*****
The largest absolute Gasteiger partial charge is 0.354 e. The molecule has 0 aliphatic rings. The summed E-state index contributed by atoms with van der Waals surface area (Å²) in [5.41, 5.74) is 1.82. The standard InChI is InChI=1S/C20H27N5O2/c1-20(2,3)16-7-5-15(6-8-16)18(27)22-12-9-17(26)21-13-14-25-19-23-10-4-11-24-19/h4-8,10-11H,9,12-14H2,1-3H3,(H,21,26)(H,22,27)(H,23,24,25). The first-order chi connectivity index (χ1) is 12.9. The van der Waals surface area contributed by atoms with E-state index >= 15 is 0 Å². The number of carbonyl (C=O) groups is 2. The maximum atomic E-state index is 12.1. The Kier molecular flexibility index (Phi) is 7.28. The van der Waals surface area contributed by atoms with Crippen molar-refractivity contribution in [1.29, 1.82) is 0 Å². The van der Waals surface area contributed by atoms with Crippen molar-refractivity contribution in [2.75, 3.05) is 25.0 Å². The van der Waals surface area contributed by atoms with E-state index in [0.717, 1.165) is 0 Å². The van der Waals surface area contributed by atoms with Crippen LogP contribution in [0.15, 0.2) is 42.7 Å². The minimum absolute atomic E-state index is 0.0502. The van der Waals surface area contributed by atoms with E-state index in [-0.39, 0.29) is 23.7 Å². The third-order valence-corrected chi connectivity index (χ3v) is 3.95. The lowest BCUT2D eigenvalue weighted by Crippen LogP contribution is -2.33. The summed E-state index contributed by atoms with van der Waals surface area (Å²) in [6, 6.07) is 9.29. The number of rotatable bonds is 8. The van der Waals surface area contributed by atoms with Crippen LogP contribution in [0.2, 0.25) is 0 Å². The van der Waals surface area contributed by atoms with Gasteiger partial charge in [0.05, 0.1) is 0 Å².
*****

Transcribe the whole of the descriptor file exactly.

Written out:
The largest absolute Gasteiger partial charge is 0.354 e. The molecule has 0 aliphatic rings. The summed E-state index contributed by atoms with van der Waals surface area (Å²) in [5.41, 5.74) is 1.82. The standard InChI is InChI=1S/C20H27N5O2/c1-20(2,3)16-7-5-15(6-8-16)18(27)22-12-9-17(26)21-13-14-25-19-23-10-4-11-24-19/h4-8,10-11H,9,12-14H2,1-3H3,(H,21,26)(H,22,27)(H,23,24,25). The first-order chi connectivity index (χ1) is 12.9. The van der Waals surface area contributed by atoms with E-state index >= 15 is 0 Å². The number of carbonyl (C=O) groups is 2. The maximum atomic E-state index is 12.1. The Kier molecular flexibility index (Phi) is 7.28. The van der Waals surface area contributed by atoms with Crippen molar-refractivity contribution in [1.29, 1.82) is 0 Å². The van der Waals surface area contributed by atoms with Crippen molar-refractivity contribution in [2.75, 3.05) is 25.0 Å². The van der Waals surface area contributed by atoms with E-state index in [0.717, 1.165) is 0 Å². The van der Waals surface area contributed by atoms with Crippen LogP contribution in [0.15, 0.2) is 42.7 Å². The minimum absolute atomic E-state index is 0.0502. The van der Waals surface area contributed by atoms with E-state index in [-0.39, 0.29) is 23.7 Å². The third-order valence-corrected chi connectivity index (χ3v) is 3.95. The lowest BCUT2D eigenvalue weighted by Crippen LogP contribution is -2.33. The summed E-state index contributed by atoms with van der Waals surface area (Å²) in [6, 6.07) is 9.29. The number of rotatable bonds is 8. The van der Waals surface area contributed by atoms with Crippen LogP contribution in [0.2, 0.25) is 0 Å². The van der Waals surface area contributed by atoms with Gasteiger partial charge in [0.05, 0.1) is 0 Å².